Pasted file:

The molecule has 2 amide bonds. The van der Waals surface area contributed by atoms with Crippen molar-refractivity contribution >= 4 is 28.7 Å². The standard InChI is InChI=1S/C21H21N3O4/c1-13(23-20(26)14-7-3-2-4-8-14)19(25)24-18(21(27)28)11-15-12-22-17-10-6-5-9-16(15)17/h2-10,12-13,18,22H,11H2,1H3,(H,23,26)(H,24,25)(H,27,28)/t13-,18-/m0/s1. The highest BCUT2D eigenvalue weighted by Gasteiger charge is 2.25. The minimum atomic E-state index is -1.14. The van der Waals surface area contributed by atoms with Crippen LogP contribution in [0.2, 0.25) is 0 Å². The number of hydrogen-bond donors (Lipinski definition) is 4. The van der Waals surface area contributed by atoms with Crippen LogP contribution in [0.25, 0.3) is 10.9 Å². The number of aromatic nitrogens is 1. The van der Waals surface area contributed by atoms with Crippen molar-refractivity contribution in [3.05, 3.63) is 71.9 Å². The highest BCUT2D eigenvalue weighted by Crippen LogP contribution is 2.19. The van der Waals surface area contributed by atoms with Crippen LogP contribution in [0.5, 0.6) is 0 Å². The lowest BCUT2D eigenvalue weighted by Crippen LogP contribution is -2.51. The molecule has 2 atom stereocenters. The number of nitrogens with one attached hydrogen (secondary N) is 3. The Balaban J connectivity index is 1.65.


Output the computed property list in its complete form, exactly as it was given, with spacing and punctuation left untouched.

The molecule has 2 amide bonds. The van der Waals surface area contributed by atoms with Crippen molar-refractivity contribution >= 4 is 28.7 Å². The standard InChI is InChI=1S/C21H21N3O4/c1-13(23-20(26)14-7-3-2-4-8-14)19(25)24-18(21(27)28)11-15-12-22-17-10-6-5-9-16(15)17/h2-10,12-13,18,22H,11H2,1H3,(H,23,26)(H,24,25)(H,27,28)/t13-,18-/m0/s1. The highest BCUT2D eigenvalue weighted by Gasteiger charge is 2.25. The minimum atomic E-state index is -1.14. The van der Waals surface area contributed by atoms with Crippen LogP contribution in [0.2, 0.25) is 0 Å². The number of hydrogen-bond donors (Lipinski definition) is 4. The van der Waals surface area contributed by atoms with Crippen LogP contribution in [0.25, 0.3) is 10.9 Å². The number of aromatic nitrogens is 1. The van der Waals surface area contributed by atoms with Crippen molar-refractivity contribution in [3.05, 3.63) is 71.9 Å². The highest BCUT2D eigenvalue weighted by Crippen LogP contribution is 2.19. The van der Waals surface area contributed by atoms with Crippen LogP contribution in [0.5, 0.6) is 0 Å². The lowest BCUT2D eigenvalue weighted by Crippen LogP contribution is -2.51. The molecule has 2 atom stereocenters. The number of nitrogens with one attached hydrogen (secondary N) is 3. The Balaban J connectivity index is 1.65.